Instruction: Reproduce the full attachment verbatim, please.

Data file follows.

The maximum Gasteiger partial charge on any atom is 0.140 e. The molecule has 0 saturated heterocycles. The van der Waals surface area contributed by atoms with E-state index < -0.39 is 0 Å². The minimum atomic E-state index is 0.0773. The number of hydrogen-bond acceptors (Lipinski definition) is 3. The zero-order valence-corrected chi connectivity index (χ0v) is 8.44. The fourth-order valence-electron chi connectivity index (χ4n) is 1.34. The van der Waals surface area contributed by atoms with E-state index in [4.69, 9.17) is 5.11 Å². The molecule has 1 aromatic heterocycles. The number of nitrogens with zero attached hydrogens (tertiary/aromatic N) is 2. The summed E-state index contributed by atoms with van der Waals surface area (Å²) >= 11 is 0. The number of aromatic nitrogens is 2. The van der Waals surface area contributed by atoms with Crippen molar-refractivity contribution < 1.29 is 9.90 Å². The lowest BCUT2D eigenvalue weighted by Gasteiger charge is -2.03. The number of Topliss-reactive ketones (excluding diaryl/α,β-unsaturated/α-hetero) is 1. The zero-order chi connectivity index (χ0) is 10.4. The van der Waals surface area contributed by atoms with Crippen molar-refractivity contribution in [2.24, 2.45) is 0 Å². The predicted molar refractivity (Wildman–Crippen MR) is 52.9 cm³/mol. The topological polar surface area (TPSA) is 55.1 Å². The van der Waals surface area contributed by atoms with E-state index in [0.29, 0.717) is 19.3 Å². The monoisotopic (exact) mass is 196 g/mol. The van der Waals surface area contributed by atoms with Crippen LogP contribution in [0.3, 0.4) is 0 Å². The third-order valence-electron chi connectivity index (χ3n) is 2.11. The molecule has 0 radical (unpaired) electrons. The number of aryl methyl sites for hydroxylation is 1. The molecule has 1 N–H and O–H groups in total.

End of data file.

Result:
The maximum Gasteiger partial charge on any atom is 0.140 e. The molecule has 0 saturated heterocycles. The van der Waals surface area contributed by atoms with E-state index < -0.39 is 0 Å². The minimum atomic E-state index is 0.0773. The number of hydrogen-bond acceptors (Lipinski definition) is 3. The zero-order valence-corrected chi connectivity index (χ0v) is 8.44. The fourth-order valence-electron chi connectivity index (χ4n) is 1.34. The van der Waals surface area contributed by atoms with E-state index in [4.69, 9.17) is 5.11 Å². The molecule has 1 aromatic heterocycles. The number of nitrogens with zero attached hydrogens (tertiary/aromatic N) is 2. The summed E-state index contributed by atoms with van der Waals surface area (Å²) >= 11 is 0. The number of aromatic nitrogens is 2. The van der Waals surface area contributed by atoms with Crippen molar-refractivity contribution < 1.29 is 9.90 Å². The lowest BCUT2D eigenvalue weighted by Gasteiger charge is -2.03. The number of Topliss-reactive ketones (excluding diaryl/α,β-unsaturated/α-hetero) is 1. The zero-order chi connectivity index (χ0) is 10.4. The van der Waals surface area contributed by atoms with Crippen molar-refractivity contribution in [2.24, 2.45) is 0 Å². The predicted molar refractivity (Wildman–Crippen MR) is 52.9 cm³/mol. The topological polar surface area (TPSA) is 55.1 Å². The van der Waals surface area contributed by atoms with E-state index in [0.29, 0.717) is 19.3 Å². The monoisotopic (exact) mass is 196 g/mol. The van der Waals surface area contributed by atoms with Crippen LogP contribution in [0.3, 0.4) is 0 Å². The third-order valence-electron chi connectivity index (χ3n) is 2.11. The molecule has 0 radical (unpaired) electrons. The number of aryl methyl sites for hydroxylation is 1. The molecule has 1 N–H and O–H groups in total.